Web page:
The Japanese company, physician the world’s largest automaker, will probably see a record semiannual profit when it reports its fiances tomorrow, as the weaker yen buoyed the value of exported Japanese cars.
Net income in the fiscal first half ended Sept. 30 jumped 74 % to 955.3 billion yen ($9.7 billion), according to the average of five analyst forecasts compiled by Bloomberg. For the quarter, profit probably climbed to 444.7 billion yen, more than the combined earnings of General Motors and Volkswagen.
“The weaker yen and cost-cutting efforts are the two major factors explaining the surge in domestic profit,” said Yusuke Miura, an analyst at Tokai Tokyo Securities Co. “Toyota will probably continue to be good for the time being if the yen stays at the current level and cost-cutting efforts are executed continuously.”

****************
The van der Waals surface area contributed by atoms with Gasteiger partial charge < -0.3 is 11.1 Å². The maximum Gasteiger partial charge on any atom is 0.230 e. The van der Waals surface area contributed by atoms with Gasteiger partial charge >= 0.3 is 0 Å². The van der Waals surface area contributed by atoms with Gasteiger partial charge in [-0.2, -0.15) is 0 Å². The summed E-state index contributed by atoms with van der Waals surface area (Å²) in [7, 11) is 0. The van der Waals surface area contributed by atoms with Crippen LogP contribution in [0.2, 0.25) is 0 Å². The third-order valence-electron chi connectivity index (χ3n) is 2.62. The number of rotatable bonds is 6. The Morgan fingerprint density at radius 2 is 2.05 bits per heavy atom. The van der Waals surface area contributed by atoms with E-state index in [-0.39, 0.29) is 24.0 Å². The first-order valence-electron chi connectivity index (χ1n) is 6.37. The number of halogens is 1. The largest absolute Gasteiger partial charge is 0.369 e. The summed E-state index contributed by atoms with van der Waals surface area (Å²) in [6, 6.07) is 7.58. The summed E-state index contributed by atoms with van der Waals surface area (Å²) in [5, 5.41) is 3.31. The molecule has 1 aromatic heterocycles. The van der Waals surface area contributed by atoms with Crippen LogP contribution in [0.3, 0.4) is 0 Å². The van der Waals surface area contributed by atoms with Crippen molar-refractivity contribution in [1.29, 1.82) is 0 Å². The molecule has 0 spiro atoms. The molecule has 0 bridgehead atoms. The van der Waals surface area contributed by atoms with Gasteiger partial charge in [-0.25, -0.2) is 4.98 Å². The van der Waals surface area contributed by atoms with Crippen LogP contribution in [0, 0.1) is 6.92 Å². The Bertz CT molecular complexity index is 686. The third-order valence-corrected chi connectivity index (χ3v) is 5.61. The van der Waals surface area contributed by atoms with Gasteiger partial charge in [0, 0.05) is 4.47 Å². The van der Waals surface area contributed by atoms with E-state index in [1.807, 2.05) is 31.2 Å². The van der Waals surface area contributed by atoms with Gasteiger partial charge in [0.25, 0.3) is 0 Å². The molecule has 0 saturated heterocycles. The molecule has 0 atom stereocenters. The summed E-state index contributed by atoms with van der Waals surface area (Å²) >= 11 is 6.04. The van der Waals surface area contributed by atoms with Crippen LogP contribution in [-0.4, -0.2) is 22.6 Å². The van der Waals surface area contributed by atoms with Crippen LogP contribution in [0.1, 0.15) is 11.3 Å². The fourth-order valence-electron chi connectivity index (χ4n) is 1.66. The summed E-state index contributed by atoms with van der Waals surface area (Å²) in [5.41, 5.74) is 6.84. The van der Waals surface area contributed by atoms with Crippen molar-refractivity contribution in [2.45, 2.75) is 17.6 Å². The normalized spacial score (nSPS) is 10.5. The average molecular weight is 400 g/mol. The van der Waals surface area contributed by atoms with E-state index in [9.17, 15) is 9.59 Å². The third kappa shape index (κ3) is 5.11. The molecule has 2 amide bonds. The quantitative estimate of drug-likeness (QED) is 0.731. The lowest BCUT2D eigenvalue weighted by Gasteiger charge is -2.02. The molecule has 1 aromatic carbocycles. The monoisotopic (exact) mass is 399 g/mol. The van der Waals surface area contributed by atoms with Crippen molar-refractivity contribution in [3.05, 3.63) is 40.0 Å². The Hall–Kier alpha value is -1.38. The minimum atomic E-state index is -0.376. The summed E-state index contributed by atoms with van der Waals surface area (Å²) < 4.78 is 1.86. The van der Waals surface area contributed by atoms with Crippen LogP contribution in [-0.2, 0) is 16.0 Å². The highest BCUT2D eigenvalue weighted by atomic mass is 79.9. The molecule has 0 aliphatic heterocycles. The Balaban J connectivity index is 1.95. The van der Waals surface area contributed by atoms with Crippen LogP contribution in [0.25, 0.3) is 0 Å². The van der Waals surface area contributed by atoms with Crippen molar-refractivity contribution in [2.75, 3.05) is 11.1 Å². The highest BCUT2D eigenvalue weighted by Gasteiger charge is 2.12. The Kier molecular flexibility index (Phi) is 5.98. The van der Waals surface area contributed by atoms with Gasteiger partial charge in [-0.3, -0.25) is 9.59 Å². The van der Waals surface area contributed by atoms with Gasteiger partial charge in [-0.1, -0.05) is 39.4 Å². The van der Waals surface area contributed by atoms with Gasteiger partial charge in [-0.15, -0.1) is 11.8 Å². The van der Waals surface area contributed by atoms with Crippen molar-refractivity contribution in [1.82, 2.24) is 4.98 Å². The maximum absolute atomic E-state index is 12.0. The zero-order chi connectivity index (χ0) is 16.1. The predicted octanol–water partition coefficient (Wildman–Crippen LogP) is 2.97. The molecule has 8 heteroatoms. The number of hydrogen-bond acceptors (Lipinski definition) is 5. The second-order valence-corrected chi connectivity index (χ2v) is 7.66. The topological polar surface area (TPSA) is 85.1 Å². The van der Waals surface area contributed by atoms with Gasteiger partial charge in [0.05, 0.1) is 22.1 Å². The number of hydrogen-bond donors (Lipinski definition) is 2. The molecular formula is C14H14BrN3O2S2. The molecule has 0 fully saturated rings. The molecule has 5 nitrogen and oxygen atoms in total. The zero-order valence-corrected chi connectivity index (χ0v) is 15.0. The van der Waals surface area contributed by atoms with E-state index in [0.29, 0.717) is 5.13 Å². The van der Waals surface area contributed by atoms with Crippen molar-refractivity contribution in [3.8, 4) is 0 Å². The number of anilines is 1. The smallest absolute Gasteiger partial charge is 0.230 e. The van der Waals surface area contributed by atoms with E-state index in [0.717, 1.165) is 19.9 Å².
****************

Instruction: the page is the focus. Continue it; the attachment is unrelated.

Toyota’s shares have surged 58 % this year, outperforming Honda and Nissan. The Nikkei 225 Stock Average has only risen 37 % in 2013. The company now forecasts profit of 1.48 trillion yen for the 12 months ending March 31, based on a level of 92 yen to the dollar and 122 yen to the euro.
Behind Toyota’s earnings spree is the yen, which has dropped against all major currencies in the past year, lifting the country’s exporters and reviving an economy that’s been through three recessions in five years. Japan’s biggest company is on pace to outsell all other carmakers for the second straight year.